Autism Sign May Appear in First Months of Life
Eye contact starts declining at 8 weeks, finds study
Wednesday, November 6, 2013
The study of 110 babies found that infants later diagnosed with autism showed a decline in the amount of attention they paid to other people's eyes beginning at 2 months and continuing until 24 months.
"We found that signs of autism are measurable and observable within the first months of life," said study author Warren Jones, director of research at the Marcus Autism Center at Children's Healthcare of Atlanta.
"These are the earliest signs of autism ever observed," Jones said, noting they may be associated with symptom severity.
Children with autism have impaired communication and social skills and often exhibit repetitive behaviors. Symptoms may be mild, as in Asperger syndrome, or severe, as in full-blown autism. It's estimated that one in 88 U.S. children has an autism spectrum disorder.
Despite the observed decline in eye attention, the researchers said infants later diagnosed with autism did pay more attention to people's eyes than was expected.
"This insight, the preservation of some early eye-looking, is important because, in the future, if we were able to use similar technologies to identify early signs of social disability, we could then consider interventions to build on that early eye-looking and help reduce some of the associated disabilities that often accompany autism," said Jones.
Autism therapies work best when begun while the brain is still developing. "This early developmental window may be an opportunity to intervene that we didn't know we had before," Jones added.
The findings, released online Nov. 6 as a letter in the journal Nature, need to be confirmed in larger studies before they can lead to changes in clinical practice.
Deficits in eye contact are a key sign of autism spectrum disorders, according to background information in the study. But it wasn't clear when such deficits begin.
Currently, autism is often diagnosed using a scientifically validated checklist designed for youngsters between 16 months and 30 months old, according to Autism Speaks.
For the study, the researchers enrolled 59 babies considered to be at high risk of developing an autism spectrum disorder because they had a sibling with autism. Another 51 babies were enrolled who were considered low-risk.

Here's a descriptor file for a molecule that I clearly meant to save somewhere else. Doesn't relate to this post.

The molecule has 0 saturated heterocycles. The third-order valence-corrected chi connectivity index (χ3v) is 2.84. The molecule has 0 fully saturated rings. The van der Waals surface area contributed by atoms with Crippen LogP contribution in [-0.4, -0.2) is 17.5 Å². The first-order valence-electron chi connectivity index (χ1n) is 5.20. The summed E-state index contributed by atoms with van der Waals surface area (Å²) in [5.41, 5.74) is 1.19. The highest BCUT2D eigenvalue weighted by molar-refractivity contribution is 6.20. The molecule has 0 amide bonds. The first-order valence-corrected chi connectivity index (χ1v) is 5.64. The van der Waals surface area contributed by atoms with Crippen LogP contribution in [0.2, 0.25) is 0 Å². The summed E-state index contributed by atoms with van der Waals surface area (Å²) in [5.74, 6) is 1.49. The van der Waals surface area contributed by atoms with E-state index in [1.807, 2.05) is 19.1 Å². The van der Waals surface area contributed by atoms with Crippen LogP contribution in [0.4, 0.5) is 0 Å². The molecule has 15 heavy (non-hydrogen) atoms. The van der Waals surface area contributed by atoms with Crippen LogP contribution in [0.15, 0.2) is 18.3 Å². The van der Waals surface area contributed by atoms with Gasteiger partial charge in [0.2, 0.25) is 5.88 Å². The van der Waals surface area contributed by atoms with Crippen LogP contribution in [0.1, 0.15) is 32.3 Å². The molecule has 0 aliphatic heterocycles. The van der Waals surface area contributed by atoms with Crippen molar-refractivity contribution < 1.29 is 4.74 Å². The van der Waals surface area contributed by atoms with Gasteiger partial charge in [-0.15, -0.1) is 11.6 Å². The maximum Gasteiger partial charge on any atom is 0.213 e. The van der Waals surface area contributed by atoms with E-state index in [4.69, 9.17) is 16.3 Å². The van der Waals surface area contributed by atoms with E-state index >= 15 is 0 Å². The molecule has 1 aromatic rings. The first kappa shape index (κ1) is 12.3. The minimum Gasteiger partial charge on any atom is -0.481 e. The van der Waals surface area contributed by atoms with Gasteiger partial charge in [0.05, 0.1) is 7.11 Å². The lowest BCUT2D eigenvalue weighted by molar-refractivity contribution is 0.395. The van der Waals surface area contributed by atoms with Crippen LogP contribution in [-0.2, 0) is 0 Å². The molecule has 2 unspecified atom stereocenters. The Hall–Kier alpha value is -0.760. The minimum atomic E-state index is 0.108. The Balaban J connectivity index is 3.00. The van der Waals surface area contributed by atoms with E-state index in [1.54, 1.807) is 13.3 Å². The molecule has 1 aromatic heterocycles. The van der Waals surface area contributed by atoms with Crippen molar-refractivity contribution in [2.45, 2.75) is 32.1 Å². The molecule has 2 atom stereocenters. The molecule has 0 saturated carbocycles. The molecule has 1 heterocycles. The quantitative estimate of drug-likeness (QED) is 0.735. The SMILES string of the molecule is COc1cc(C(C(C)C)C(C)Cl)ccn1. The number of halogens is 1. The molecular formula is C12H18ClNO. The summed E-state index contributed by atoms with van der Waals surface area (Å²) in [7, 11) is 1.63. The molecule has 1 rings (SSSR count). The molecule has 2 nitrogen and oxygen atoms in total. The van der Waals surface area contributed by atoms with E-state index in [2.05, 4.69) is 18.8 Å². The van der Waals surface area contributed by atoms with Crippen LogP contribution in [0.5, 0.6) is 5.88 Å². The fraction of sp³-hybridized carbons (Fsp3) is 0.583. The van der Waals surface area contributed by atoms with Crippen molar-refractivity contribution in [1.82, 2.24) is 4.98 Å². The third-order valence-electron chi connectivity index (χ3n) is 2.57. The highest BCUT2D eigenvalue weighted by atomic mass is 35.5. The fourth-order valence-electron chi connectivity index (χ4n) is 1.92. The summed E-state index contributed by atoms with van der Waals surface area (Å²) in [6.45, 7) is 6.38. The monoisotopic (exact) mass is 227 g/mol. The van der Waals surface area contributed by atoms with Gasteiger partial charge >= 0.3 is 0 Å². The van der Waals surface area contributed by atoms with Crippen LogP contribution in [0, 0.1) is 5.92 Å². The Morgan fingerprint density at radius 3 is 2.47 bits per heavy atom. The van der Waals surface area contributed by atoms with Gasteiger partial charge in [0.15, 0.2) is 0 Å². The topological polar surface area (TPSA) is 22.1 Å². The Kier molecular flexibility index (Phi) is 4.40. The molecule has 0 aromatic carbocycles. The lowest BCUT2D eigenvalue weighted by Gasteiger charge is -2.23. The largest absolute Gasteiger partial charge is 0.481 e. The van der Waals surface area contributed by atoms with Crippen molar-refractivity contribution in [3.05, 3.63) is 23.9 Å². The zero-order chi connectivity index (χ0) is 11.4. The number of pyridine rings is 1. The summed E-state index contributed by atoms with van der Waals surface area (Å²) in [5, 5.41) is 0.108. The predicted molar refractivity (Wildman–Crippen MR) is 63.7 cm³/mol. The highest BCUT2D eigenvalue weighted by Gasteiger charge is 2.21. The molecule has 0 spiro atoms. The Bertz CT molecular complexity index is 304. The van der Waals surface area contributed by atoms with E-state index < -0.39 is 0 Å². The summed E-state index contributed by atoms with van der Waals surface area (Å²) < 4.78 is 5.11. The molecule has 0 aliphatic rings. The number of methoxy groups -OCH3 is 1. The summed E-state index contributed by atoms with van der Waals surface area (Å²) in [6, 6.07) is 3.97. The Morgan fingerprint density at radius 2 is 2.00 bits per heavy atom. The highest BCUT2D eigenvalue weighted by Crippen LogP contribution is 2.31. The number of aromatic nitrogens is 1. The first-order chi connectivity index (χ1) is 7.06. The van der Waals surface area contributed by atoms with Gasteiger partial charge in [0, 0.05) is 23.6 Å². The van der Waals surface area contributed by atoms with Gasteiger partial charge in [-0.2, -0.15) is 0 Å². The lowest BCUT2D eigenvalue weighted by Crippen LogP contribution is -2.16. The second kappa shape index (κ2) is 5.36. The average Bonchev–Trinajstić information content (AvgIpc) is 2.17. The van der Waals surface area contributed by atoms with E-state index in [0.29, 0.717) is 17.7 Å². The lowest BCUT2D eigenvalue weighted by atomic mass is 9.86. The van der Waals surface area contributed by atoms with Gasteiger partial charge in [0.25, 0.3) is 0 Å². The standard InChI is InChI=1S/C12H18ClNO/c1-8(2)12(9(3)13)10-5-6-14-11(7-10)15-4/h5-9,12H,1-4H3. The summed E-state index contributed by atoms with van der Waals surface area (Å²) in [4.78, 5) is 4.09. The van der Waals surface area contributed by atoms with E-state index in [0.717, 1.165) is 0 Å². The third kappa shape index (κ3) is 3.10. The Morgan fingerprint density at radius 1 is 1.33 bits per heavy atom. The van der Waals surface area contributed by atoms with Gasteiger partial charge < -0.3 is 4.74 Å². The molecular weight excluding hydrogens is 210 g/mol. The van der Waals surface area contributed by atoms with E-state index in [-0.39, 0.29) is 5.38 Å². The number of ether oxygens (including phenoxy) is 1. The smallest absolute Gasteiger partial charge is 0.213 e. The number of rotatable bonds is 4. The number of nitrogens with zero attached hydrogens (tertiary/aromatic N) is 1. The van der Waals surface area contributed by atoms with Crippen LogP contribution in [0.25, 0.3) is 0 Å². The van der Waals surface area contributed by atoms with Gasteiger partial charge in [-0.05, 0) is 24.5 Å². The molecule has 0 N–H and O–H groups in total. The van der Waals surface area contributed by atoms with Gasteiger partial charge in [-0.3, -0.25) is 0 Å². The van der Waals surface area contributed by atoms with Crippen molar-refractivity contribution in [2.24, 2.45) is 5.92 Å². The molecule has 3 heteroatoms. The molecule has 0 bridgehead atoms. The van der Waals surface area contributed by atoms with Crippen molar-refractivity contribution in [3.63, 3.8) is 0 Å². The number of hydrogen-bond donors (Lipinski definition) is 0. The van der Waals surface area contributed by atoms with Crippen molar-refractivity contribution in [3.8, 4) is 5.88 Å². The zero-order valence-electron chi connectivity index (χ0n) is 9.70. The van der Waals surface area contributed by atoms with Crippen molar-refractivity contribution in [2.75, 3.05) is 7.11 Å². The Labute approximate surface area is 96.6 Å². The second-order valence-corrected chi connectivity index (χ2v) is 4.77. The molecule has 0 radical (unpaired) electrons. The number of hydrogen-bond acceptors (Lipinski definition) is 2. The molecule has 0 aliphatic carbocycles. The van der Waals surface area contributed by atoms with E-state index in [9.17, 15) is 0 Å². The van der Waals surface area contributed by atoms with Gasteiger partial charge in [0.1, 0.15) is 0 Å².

To see if they could pinpoint when lack of interest in other people's eyes begins, the research team used eye-tracking technology to measure the babies' focus when shown videos of caregivers engaged in normal behaviors.
The babies were shown the videos at 10 time points between 2 months and 2 years of age.
By age 3, just one child from the low-risk group was later diagnosed with an autism spectrum disorder, compared to 12 youngsters in the high-risk group. Because just two of these children were female, the researchers limited their analysis to the 11 male children diagnosed with autism. They compared them to 25 typically developing children from the low-risk group.
The researchers noted that the decline in interest in other people's eyes began at 2 months and continued declining until 2 years.
One expert called the findings a significant advance.
"This was a very well-done, very revealing study documenting in a precise and systematic way that children who are later diagnosed with autism spectrum disorders have demonstrable and progressive differences in visual regard in infancy. It's a breakthrough finding," said Dr. Andrew Adesman, chief of developmental and behavioral pediatrics at Steven & Alexandra Cohen Children's Medical Center of New York in New Hyde Park, N.Y.
"Whether this might permit accurate and reliable diagnosis earlier is still very unclear. But if it does lead to earlier identification, it may lead to the development of earlier interventions," he said.
Jones pointed out that these deficits aren't something that parents would be able to see on their own. "This is not something a parent can see by just holding a baby. We collected many measurements over time," he explained.
"Parents shouldn't be concerned if their babies aren't looking at them 100 percent of the time, but if they do have persistent concerns, they should talk to their child's pediatrician," advised Jones.
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